Our un-managed waters fished very well throughout the winter with some big pike being reported from Rydal, Grasmere and Blelham. Following member feedback from the survey we carried out, the bailiff patrols on these waters has increased to reduce the levels of illegal fishing and we have paid close attention to the litter situation, particularly at Rydal and Grasmere.
We have recently held discussions with the owners of all of these waters and anticipate having news soon with regard to on-going fishing.
WADAA’s managed waters have taken up a significant amount of our time. It was clear that we needed to improve these fisheries and we have prioritized our efforts accordingly.
As previously reported, an immediate priority was a tidy up of Cleabarrow – however, once we had done more investigative work, the tidy up became a major clean-up!! We extensively cleared the tarn of dead, dying and fallen trees. Where these were in the water, they had created snaggy fishing ‘no-go’ areas – the removed branches were festooned with lost tackle, not good for fish welfare. Additionally, there was significant build-up of silt in these areas where large quantities of hydrogen sulphide gas were being produced – again, poor for fish welfare. We then added 2 small stockings of large carp and bream.
The response from anglers to the work has been fantastic. Not only has the venue been extremely popular, it has also fished fantastically, with good catches of all the dominant species being taken. The eagle-eyed amongst you may have also noticed an increasing presence of small fish. We think they are roach but are not sure, so if you catch some, let us know.
Over the course of the next Bank Holiday weekend, we are running an inaugural 24-hour competition on Cleabarrow. You will be able to follow the progress on the Facebook page.
A tremendous amount of effort has gone into bringing Castlehead back on-line. I have previously given you an update, so I won’t repeat myself. The venue is now fully open to memebrs and day ticket anglers. The facility includes:
We have made an initial stocking of 1100lb of carp between 3 and 6lb of all shapes, sizes and colours and we’ve been really pleased to see some original stock fish still living in the pond.
You can see a tremendous video of the work and the venue here:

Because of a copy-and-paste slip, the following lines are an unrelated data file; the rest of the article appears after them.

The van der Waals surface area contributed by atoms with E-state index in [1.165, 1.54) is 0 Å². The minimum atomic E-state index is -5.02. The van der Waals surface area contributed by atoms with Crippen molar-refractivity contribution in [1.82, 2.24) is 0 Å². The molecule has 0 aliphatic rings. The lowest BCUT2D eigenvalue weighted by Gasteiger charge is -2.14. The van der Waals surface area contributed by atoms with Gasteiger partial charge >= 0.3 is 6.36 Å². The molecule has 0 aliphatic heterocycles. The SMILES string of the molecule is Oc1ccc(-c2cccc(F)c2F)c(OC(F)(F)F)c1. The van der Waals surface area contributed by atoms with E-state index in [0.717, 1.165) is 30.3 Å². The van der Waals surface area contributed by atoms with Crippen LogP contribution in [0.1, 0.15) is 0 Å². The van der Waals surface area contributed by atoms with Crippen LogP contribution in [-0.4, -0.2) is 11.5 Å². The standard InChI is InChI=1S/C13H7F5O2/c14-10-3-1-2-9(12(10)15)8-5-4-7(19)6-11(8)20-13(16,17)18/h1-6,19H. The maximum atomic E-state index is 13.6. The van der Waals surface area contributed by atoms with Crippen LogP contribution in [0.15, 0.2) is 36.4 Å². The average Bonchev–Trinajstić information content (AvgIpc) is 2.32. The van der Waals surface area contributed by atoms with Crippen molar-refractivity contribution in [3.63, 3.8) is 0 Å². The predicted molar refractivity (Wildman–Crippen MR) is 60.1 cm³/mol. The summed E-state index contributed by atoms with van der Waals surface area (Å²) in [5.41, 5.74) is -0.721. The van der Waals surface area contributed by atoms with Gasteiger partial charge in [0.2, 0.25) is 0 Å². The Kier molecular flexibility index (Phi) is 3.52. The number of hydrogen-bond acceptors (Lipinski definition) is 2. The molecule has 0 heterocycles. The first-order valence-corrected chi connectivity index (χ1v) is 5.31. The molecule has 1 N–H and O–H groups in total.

We hope to add a toilet and shelter facilities over the coming months. This will allow us to cater for events and groups of anglers. To support this we have purchased 8 sets of equipment to encourage new anglers into the sport. Please get in-touch if you know of any groups who would like to use the facility.
Having got these venues improved, our attention now will turn to Ratherheath Tarn. We have already implemented some improvements here and the benefits are being seen. Both members and newly available day ticket anglers are taking good catches of bream and carp. On sunny days, lots of carp can be seen cruising, particulary on the sunnier side of the water.
We anticipate more significant improvements taking place towards the back-end of the summer and into autumn. This will inevitably involve some disruption and we’ll give anglers all the details and plenty of warning in the run-ip to the activities.
So, in the last 6 months we have focussed on improving the basic fabric of our fisheries giving us a good foundation for the future. Additionally, in Castlehead we have brought on-board a new venue. It is my intention that each of these new waters will have their own ‘character’ and stocking, and to support this have developed a detailed ‘fishery plan’ for each.
Finally, whilst we all just enjoy being outside, the real reason we go fishing is to catch fish! Clearly, fish stocks are a vitally important ingredient- and also VERY expensive!!
In order to give ourselves a bright future, we have also recently taken on-board a lake which we are using in the short-term as a stock pond to grow fisgh on. We have added 500 small carp to the lake already, plus some tench and crucians and the Environment Agency have committed to supporting further additionas as part of their ‘Crucian Conservation Scheme’.
As ever, the more help we get the more we can do. Please get in-touch if you can help out – evens if it’s only an hour – there’s loads to be done!
I would also encourage you to sign-up for and use the club’s Facebook page. We post updates almost daily and it is a great place to get a feel for what is going on. Alternatively you can contact me directly on.